Monday, 26 February, 2024

MCC For Electricity Infrastructure

Namrata Sharma

The streets are now aflame with protests against the Millennium Challenge Corporation (MCC) and the $ 500 million grant from the US government. History may later point out fingers to these protests and the younger generation may ask why the politicians and civil societies objected to infrastructure and hydropower development that could create jobs for the needy as the pandemic has brought about untold sufferings to the people from all over the world, especially in countries like Nepal. They could also ask what the protest against MCC was all about. Will the failed opportunity to endorse MCC have a lasting negative impact on the development of the hydropower sector in Nepal? Although streets in Nepal have witnessed protests against several injustices against the people and sovereignty of Nepal, this protest may not be to the wellbeing of the Nepali people.

As the streets are swelling up with protests against MCC, I wonder how many of the leaders inciting the public and how many think tanks giving umpteen numbers of interviews have actually read the documents related to MCC. I am neither for nor against MCC, but I am definitely for development of Nepal and job creation during the despair created by COVID-19 pandemic. The question that all Nepali people should be asking is: Is this grant being victimised by the lack of foresightedness and petty interests of Nepali politicians?

The MCC project has become a victim of extreme political polarisation, which was one of the reasons that fuelled intra-party conflict in the then ruling NCP, eventually ousting former PM K P Sharma Oli from power. Now it threatens to split the ruling coalition. The anti-MCC rhetoric had been so effective in convincing the cadre and public that it is anti-national, that even supporters in Deuba’s Nepali Congress, Oli’s UML, the Maoist Centre and other public figures and intellectuals are afraid to speak in favour of.

The documents do not include the US Army involvement and MCC vice president Fatema Z Sumar has openly said this during her recent visit to Nepal. She stressed on the fact that the MCC Nepal Compact was not above the laws of Nepal and in case of any issues, the international laws would be applied. The slogans of “Nepal being another Afghanistan” is misinformation that needs to be wiped out of the minds of the general public.
Never in the history of Nepal have hydropower projects been completed on time. This programme is expected to help Nepal put renewable energy infrastructure in place that could be an example for a world coming to terms with climate change. The main attraction of this project is that MCC will complete the programme in five years and for that they claim to be best in the world and will deliver provided that the Nepal government provides a conducive atmosphere during the project period.

It is important to note that Nepal applied for this grant from MCC. The criteria Nepal fulfilled to receive the MCC grant was its democratic polity, guarantees of basic freedoms, and protection of human rights. A panel of Nepali and American experts concluded in 2017 that increasing hydropower transmission capacity and upgrading highways would be most cost-effective at a time when the country was suffering 12-hour daily power cuts. MCC makes three types of grants: compacts, threshold programmes and concurrent compacts for regional investment. Nepal’s grant is a five-year compact agreement with the MCC that allows an eligible country to fund specific programs targeted at reducing poverty and stimulating economic growth.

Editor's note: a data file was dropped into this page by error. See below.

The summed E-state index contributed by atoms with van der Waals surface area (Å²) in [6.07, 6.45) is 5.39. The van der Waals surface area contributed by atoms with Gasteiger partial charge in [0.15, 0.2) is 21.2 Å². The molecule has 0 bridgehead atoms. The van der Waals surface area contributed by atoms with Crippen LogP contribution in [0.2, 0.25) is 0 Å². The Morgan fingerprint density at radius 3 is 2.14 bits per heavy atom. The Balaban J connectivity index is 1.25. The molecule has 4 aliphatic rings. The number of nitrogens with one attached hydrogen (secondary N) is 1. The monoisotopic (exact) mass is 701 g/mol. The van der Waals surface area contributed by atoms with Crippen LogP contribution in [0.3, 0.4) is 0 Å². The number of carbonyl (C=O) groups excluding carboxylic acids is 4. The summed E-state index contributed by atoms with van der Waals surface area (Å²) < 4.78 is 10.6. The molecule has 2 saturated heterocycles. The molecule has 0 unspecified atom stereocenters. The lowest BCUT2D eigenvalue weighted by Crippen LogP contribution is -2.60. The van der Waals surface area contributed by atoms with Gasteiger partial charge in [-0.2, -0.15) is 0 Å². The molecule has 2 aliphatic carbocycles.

When a country applies for a grant from the MCC, the board examines its performance based on 20 policy indicators, and selects the countries based on policy performance. The MCC says its grants are given to country-driven and country-led investments and infrastructure priorities for achieving sustainable economic growth and poverty reduction, and Nepal has qualified for the grant.

So far MCC has approved $13.7 billion in compacts and $631 million in threshold programs worldwide. After Sri Lanka pulled out, Nepal is the only South Asian country on the list of MCC- approved projects. A major chunk of the $500 million MCC grant will go to build the Kathmandu-Hetauda-Butwal 400KV transmission line to distribute 3,000MW which will come on stream in the next three years from new hydropower plants. The line will also connect to a high-capacity electricity corridor to Gorakhpur so that Nepal can sell surplus monsoon electricity to India in the future. This week, the Nepal Electricity Authority signed an agreement with the state-run Power Grid Corporation of India for the Butwal-Gorakhpur cross-border transmission line extension in anticipation of the MCC project being completed.

In my opinion this is not the time to stage “Go MCC” protests but to be proactive and ask the parliament to rectify it but make sure that the interest of the Nepali people are secured in terms of first priority to all Nepali human resources, both skilled and unskilled, to get the jobs associated with this programme. Nepal now has world-class professionals both in the engineering, health, social and other sectors that this project will require. The main focus should be in ensuring that the people living in the project areas get their rights, compensations and jobs and of course electricity! It is important to ensure that gender equality and social inclusion are incorporated and implemented as MCC and Nepal Government claim to do in the documents.

(Namrata Sharma is a senior journalist and women rights activist. Twitter: @NamrataSharmaP)